While cities across the U.S. attempt to reduce and or limit their feral cat populations through spay and neuter initiatives, an island off Japan has embraced its strays and reportedly encourages them to multiply to such an extent that there are now more feline occupants than humans.
Known as "cat island," the small Japanese island of Tashiro-jima hosts a fishing community of approximately 100 individuals who feed, care for and build shrines to the local stray cats.
The island's permanent residents, most of whom are 65 years or older, have embraced the four-legged companions, which they believe can predict weather and fish patterns through their actions.
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The cats were traditionally companions to the island's fishing community
, who established a relationship with the strays over the years by inviting them into their inns and feeding them, according to the Mother Nature Network (MNN).
Some fishermen, believing the cats would bring them wealth and fortune, have even built monuments to honor their feline companions.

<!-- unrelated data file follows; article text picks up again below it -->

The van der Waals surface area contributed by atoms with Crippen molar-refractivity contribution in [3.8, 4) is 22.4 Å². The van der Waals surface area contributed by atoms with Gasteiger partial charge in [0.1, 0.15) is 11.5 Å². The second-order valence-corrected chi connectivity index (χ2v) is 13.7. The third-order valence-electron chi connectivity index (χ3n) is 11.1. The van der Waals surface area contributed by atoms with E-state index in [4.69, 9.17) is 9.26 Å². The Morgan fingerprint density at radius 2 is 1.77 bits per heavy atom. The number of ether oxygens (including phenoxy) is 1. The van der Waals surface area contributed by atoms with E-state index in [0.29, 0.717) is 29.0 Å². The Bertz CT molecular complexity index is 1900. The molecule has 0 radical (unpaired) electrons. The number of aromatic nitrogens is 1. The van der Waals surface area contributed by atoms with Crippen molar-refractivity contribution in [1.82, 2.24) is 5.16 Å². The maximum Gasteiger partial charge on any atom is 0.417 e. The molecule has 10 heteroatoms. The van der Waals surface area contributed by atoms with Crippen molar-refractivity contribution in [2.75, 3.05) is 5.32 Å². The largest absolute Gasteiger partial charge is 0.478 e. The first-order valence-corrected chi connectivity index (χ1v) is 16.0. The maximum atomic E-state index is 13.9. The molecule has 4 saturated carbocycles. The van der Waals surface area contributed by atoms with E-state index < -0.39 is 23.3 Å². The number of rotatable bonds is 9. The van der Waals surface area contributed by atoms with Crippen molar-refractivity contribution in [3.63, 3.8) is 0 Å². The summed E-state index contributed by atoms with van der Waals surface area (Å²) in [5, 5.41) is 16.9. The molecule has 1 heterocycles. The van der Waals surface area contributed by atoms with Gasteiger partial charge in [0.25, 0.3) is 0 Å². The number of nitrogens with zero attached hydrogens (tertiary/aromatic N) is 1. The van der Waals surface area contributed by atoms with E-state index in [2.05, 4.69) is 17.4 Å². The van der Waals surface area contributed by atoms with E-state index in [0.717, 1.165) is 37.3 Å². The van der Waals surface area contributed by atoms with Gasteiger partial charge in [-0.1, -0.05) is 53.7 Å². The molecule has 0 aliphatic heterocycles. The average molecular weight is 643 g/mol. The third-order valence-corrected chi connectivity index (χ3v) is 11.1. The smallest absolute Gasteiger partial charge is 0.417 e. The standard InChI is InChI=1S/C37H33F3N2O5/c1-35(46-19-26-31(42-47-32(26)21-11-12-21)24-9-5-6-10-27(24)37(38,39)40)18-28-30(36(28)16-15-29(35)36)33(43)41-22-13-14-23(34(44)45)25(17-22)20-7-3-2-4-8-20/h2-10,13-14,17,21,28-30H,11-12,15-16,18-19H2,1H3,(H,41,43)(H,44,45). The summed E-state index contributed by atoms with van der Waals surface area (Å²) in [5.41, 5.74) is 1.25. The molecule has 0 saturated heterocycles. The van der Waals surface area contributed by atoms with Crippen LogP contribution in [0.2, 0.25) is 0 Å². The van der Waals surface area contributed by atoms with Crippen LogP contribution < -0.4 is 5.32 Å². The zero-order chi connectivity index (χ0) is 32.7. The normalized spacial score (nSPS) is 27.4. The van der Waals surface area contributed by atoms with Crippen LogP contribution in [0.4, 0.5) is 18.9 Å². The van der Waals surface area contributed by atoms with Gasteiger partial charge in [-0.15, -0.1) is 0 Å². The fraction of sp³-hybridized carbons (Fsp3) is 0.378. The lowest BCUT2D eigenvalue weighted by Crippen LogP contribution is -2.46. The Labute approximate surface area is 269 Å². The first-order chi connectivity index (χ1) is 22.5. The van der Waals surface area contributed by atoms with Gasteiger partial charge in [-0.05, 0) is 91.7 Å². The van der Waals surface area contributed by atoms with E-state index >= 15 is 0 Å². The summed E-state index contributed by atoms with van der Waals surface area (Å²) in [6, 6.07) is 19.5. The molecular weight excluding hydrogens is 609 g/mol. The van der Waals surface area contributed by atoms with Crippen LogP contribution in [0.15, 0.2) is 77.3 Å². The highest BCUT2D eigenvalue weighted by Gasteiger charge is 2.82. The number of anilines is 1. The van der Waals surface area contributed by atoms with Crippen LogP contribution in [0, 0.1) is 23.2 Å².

There are at least 51 cat-shaped monuments on the island, MNN reports.
Additionally, residents have also shaped their roofs to resemble cat heads with ear-tipped corners.
In addition to the monuments and cat-like rooftops, there are also at least 10 cat shrines constructed in honor of particularly beloved felines that have passed on.
According to local tales, the tradition to memorialize deceased cats with shrines on 'cat island' originated with a fisherman who accidentally dropped a stone on a cat and killed it. The fisherman then buried the cat and created a shrine in its honor.
Accessible by ferry only, Tashiro-jima is often visited by cat lovers.
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Stray cats on the island are known for being remarkably friendly according to MMN, often approaching tourists to have their head scratched or receive a treat.
According to a 2009 article from Sankei News, dogs are not permitted on the island.
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